Interfacing Intelligent Sensors With Industrial Ethernet Networks

While Industrial Ethernet has become the kingpin and standard for automation control networks, some devices such as smart sensors and actuators are relying on a simpler, point-to-point communications protocol to save on the cost, size, and complexity that an Ethernet solution requires.

One increasing popular alternative is IO-Link technology because it can provide a fieldbus-neutral means of bringing information from intelligent sensors and actuators onto Industrial Ethernet networks. The technology creates an effective strategy, especially for configuring intelligent devices on the network, simplifying setup, reporting of diagnostic information, streamlining product changeovers, and also provides an ability to proactively collect maintenance data.

The technology is supported worldwide by a consortium of automation control suppliers such as Siemens, Rockwell Automation, Beckhoff, Schneider Electric, plus a large number of sensor, actuator, and other component suppliers. It is particularly popular in Europe, although it is also gaining acceptance worldwide.

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Types of distributed modular I/O slave devices that have implemented IO-Link communications include specialty sensors for measurement, position and color detection, valve manifold control, and industrial RFID processors and heads.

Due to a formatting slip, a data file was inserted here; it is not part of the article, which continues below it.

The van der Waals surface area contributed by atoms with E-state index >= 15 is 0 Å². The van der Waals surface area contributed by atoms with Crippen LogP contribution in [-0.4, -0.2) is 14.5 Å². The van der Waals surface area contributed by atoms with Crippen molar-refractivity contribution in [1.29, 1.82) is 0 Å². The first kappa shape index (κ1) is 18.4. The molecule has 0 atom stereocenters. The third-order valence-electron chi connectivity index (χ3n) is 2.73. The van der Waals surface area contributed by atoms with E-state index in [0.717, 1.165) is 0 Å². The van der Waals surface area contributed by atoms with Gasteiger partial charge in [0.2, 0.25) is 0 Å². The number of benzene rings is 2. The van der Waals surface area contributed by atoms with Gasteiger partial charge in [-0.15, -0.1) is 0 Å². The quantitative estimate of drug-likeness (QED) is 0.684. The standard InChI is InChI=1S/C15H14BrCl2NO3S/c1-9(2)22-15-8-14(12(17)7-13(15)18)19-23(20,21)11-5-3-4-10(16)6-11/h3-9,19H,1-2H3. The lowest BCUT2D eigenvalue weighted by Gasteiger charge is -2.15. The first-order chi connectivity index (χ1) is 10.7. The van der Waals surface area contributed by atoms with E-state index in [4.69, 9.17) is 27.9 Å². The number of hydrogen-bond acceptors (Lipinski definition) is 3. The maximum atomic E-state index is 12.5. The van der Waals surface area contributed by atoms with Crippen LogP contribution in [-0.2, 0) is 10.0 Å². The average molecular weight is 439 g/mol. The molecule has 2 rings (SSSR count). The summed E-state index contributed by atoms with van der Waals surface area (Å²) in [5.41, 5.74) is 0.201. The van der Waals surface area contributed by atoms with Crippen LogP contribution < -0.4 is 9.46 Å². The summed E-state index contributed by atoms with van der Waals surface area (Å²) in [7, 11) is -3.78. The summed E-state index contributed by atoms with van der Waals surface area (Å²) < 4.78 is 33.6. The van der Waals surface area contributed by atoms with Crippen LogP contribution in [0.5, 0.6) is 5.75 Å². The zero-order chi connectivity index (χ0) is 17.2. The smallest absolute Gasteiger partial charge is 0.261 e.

(Source: Balluff Inc.)

The key to IO-Link is that it offers a point-to-point communication topology (it’s not a fieldbus), which allows users to configure a sensor, perform diagnostics, and receive process data. Users can retrieve distance information, for example, such as the distance from a sensor to an object for positioning purposes or to measure the dimensions of a carton, pallet, or box.

Because the technology is fieldbus-neutral, there are masters available to connect IO-Link to all of the major fieldbuses and industrial Ethernet networks. In low-cost systems, the problem with using Ethernet to connect directly with smart sensors or actuators can be the amount of overhead required. Plus, cost can certainly be a major issue because IO-Link communication is much simpler and less expensive to implement. But even if Ethernet is cheap enough, putting an RJ45 connector on a proximity switch and an Ethernet controller inside can be impractical from both a physical footprint standpoint and also the overhead standpoint.

IO-Link is beneficial for use in smart sensors because it eliminates the cost issue while every Ethernet drop, IP address, and the total number of connections adds expense.

One benefit is the ability to use IO-Link as a kind of expansion technology, which enables customers to basically do more with their Ethernet drops. Whether it’s EtherNet/IP, Profinet, or other popular fieldbuses, adding IO-Link ports on the drop allows a system to branch off and provide easy expandability.

If you are interested in learning more about how smart sensors are using this technology as a solution for network communications, automated parameter setting, and more robust diagnostics, view the Design News Webcast that covers this topic.